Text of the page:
The key, then, to remaining connected to the vine is to keep the commandments—and to do so from love. “If you keep My commandments,” says Jesus, “you will remain in My love.” As a result, we will experience the fullness of joy. “These things I have spoken to you,” says Jesus, “that my joy might be in you and that your joy might be full” (John 15:11). Just to be sure that His disciples get the point, Jesus repeats His instruction about what it takes to remain connected to the vine. He says, “This is My commandment, that you love one another as I have loved you” (John 15:12).

This is exactly what Jesus told His disciples after He washed their feet. Here He repeats it again. To this He adds the following words: “Greater love has no one than to lay down his life for his friends” (John 15:13).

The word which is here translated as “life” is actually psychēn (ψυχὴν) which can also be translated as “soul,” “mind,” or “spirit.” This takes us deeper. It suggests that “laying down our life” does not just pertain to laying down our life on the physical battlefield. We are also called to the spiritual battlefront where we lay down every negative emotion and selfish attachment. This could include, but is not limited to, hatred, resentment, self-pity, envy, contempt, and fear.

In general, laying down our life is to willingly subordinate our loves of self and the world, which seem great to us, for a far greater love—the love of God and love of the neighbor. This is what it means to “lay down our life for our friends.” There is no greater love.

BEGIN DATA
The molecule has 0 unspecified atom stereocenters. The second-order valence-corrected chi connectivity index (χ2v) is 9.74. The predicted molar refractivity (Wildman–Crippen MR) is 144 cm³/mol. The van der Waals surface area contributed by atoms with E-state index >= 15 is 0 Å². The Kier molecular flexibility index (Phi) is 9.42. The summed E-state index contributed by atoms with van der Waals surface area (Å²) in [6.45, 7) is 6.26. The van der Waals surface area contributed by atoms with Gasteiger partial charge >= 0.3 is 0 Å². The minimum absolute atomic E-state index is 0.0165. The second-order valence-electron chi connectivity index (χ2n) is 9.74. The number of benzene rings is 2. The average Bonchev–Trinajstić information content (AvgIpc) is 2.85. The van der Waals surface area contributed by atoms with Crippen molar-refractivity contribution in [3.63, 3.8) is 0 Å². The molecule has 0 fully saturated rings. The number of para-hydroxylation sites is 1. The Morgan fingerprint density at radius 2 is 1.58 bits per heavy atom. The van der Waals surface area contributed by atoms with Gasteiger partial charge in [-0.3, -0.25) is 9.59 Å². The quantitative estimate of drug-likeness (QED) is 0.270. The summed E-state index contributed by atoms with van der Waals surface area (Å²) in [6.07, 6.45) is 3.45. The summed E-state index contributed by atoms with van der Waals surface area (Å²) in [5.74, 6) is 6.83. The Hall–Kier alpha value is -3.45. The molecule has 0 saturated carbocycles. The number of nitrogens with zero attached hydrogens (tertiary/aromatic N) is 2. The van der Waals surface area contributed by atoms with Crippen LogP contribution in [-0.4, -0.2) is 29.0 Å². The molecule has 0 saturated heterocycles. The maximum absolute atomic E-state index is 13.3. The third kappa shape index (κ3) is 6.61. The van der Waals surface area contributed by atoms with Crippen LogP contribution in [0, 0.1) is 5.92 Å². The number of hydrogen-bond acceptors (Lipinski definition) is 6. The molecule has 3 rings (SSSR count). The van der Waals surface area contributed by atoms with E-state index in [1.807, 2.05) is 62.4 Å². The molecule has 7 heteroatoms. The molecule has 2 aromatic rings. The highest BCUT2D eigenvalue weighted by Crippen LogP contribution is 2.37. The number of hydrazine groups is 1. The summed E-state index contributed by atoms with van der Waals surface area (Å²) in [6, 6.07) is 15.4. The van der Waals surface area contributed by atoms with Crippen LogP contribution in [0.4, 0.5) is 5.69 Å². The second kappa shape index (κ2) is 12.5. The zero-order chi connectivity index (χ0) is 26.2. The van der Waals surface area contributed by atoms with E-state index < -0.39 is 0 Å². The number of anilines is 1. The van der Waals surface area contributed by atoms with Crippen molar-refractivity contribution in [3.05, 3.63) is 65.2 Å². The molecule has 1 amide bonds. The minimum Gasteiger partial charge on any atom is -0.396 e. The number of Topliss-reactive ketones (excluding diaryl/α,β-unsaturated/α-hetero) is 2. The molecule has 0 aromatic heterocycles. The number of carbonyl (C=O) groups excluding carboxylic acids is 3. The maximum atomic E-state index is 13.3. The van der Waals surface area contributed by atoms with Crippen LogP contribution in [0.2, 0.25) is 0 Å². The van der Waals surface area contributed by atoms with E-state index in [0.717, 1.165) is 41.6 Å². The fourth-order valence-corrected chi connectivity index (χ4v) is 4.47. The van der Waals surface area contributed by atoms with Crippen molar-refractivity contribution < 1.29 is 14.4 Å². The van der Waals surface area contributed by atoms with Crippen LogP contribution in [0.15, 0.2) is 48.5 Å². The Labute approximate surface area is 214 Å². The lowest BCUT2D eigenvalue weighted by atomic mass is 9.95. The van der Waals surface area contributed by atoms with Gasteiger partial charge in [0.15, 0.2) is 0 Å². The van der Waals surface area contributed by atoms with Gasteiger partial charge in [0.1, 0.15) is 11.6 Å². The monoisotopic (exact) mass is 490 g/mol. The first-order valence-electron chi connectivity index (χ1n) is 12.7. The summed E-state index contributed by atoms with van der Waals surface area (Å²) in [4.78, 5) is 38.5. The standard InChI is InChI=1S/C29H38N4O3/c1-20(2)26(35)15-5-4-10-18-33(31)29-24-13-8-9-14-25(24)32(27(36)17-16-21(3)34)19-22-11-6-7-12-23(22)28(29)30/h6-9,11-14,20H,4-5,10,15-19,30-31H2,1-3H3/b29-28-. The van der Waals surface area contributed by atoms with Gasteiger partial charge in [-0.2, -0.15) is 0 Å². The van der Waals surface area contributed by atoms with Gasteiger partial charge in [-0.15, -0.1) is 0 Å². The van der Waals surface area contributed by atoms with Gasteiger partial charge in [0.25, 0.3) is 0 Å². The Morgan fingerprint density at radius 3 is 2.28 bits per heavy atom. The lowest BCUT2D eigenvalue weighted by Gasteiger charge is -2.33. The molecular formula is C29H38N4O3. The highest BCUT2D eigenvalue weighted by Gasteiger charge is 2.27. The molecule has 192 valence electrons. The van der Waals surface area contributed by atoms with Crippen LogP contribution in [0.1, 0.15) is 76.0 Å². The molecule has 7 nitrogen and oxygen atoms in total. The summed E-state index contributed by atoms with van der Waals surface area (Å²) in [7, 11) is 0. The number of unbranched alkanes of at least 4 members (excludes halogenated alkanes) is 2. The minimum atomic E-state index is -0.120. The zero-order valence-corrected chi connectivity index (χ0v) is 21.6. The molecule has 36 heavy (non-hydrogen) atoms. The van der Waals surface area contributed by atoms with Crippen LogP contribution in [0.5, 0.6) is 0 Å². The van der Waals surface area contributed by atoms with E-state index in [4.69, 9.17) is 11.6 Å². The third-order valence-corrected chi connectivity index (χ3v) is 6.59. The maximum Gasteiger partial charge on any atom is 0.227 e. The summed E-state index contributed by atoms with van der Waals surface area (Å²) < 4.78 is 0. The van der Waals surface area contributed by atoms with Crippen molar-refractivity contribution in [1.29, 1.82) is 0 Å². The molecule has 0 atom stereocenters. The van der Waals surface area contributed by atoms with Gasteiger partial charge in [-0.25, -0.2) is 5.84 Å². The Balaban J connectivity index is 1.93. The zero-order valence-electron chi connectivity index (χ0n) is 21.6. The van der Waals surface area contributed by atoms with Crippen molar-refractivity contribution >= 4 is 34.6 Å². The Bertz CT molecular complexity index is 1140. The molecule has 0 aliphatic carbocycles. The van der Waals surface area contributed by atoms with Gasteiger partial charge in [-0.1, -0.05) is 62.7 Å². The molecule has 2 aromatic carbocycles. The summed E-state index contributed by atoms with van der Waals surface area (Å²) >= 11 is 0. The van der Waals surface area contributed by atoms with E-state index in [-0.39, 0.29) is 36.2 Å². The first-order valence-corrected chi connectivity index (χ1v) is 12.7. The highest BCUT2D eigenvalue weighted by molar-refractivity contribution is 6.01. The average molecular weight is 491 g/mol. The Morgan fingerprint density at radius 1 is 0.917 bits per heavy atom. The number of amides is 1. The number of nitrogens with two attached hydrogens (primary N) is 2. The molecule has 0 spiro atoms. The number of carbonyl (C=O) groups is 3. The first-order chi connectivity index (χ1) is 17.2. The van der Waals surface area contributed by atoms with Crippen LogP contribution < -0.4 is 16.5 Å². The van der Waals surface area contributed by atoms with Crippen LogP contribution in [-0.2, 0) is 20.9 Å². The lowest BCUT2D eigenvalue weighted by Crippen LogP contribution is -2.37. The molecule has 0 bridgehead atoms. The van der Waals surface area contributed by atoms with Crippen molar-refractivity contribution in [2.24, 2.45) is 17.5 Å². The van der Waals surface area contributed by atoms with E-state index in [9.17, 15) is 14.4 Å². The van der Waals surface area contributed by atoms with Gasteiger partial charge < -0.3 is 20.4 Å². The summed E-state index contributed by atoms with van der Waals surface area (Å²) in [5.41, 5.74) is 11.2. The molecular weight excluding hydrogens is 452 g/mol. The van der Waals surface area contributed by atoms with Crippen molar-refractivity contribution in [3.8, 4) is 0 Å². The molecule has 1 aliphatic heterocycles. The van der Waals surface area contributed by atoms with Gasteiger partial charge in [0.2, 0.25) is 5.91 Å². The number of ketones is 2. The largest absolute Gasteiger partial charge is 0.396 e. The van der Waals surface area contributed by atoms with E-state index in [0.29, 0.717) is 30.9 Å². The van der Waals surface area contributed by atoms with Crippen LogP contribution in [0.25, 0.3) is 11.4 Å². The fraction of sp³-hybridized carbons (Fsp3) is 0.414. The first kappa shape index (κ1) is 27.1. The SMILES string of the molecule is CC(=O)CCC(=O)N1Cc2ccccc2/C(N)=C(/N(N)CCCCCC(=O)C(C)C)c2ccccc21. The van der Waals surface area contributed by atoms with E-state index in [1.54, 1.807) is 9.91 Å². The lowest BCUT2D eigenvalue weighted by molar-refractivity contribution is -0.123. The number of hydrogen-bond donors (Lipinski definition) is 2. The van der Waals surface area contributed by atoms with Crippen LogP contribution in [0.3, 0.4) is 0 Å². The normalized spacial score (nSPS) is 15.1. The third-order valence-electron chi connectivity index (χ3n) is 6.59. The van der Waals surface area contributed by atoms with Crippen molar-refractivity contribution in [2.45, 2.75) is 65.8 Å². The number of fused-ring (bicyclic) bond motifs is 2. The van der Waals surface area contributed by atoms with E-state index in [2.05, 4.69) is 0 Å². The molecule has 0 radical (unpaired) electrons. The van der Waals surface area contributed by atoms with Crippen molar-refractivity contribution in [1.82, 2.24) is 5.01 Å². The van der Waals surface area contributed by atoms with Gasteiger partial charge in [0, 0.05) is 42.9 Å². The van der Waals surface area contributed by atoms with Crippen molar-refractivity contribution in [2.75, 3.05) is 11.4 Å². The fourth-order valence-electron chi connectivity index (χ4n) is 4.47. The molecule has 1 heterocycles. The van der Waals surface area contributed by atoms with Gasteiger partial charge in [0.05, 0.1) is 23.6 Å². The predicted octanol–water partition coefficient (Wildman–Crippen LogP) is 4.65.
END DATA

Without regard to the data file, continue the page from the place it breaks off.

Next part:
Jesus then says, “You are My friends if you do whatever I command you” (John 15:14). Our relationship with God begins in simple obedience. But the time comes when we no longer do what God commands out of mere obedience. Rather, we begin to understand. We see the reasoning within God’s words. It makes sense to us. Therefore, Jesus says, “No longer do I call you servants, for a servant does not know what His master is doing. But I have called you friends, for all things that I have heard from My Father I have made known to you” (John 15:15). 11

As our spiritual development continues, we begin to see not only the reasoning within Jesus’ words, but also the goodness within His truth, especially as we apply that truth to our lives and experience the inner changes that come about. As we grow in our love for God and others, this love manifests in our lives as useful service. This is when we realize that this entire process—from obedience, to understanding, to love—has been the Lord’s doing, and not our own. As Jesus says in the next verse, “You did not choose Me, but I chose you and appointed you that you should go and bear fruit, and that your fruit should remain” (John 15:16). 12